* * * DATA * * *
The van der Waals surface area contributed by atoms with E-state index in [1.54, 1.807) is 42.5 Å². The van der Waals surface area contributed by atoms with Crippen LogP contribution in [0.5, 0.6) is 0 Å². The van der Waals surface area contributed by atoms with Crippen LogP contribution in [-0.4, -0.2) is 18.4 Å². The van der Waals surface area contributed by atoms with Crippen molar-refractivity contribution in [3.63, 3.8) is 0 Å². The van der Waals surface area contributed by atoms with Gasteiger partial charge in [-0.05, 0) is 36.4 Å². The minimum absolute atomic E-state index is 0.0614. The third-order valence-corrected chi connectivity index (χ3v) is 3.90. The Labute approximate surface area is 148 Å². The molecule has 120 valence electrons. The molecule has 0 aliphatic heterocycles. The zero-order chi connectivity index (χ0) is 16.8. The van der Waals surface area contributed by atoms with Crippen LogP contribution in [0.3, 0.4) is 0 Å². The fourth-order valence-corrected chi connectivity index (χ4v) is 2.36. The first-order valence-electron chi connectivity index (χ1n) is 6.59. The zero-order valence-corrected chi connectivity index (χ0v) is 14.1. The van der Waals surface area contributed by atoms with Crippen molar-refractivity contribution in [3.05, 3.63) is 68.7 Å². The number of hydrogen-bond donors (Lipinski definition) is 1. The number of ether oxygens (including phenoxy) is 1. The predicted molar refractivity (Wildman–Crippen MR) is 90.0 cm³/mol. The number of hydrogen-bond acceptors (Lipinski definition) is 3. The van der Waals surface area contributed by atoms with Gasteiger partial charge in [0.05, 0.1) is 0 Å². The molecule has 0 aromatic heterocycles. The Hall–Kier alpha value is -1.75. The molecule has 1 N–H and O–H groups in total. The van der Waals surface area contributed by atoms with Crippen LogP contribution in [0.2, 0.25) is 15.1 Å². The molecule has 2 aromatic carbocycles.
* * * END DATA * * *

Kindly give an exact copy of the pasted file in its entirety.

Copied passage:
The van der Waals surface area contributed by atoms with E-state index in [1.54, 1.807) is 42.5 Å². The van der Waals surface area contributed by atoms with Crippen LogP contribution in [0.5, 0.6) is 0 Å². The van der Waals surface area contributed by atoms with Crippen LogP contribution in [-0.4, -0.2) is 18.4 Å². The van der Waals surface area contributed by atoms with Crippen molar-refractivity contribution in [3.63, 3.8) is 0 Å². The van der Waals surface area contributed by atoms with Gasteiger partial charge in [-0.05, 0) is 36.4 Å². The minimum absolute atomic E-state index is 0.0614. The third-order valence-corrected chi connectivity index (χ3v) is 3.90. The Labute approximate surface area is 148 Å². The molecule has 120 valence electrons. The molecule has 0 aliphatic heterocycles. The zero-order chi connectivity index (χ0) is 16.8. The van der Waals surface area contributed by atoms with Crippen LogP contribution in [0.3, 0.4) is 0 Å². The fourth-order valence-corrected chi connectivity index (χ4v) is 2.36. The first-order valence-electron chi connectivity index (χ1n) is 6.59. The zero-order valence-corrected chi connectivity index (χ0v) is 14.1. The van der Waals surface area contributed by atoms with Crippen molar-refractivity contribution in [3.05, 3.63) is 68.7 Å². The number of hydrogen-bond donors (Lipinski definition) is 1. The number of ether oxygens (including phenoxy) is 1. The predicted molar refractivity (Wildman–Crippen MR) is 90.0 cm³/mol. The number of hydrogen-bond acceptors (Lipinski definition) is 3. The van der Waals surface area contributed by atoms with Gasteiger partial charge in [0.05, 0.1) is 0 Å². The molecule has 0 aromatic heterocycles. The Hall–Kier alpha value is -1.75. The molecule has 1 N–H and O–H groups in total. The van der Waals surface area contributed by atoms with Crippen LogP contribution in [0.2, 0.25) is 15.1 Å². The molecule has 2 aromatic carbocycles.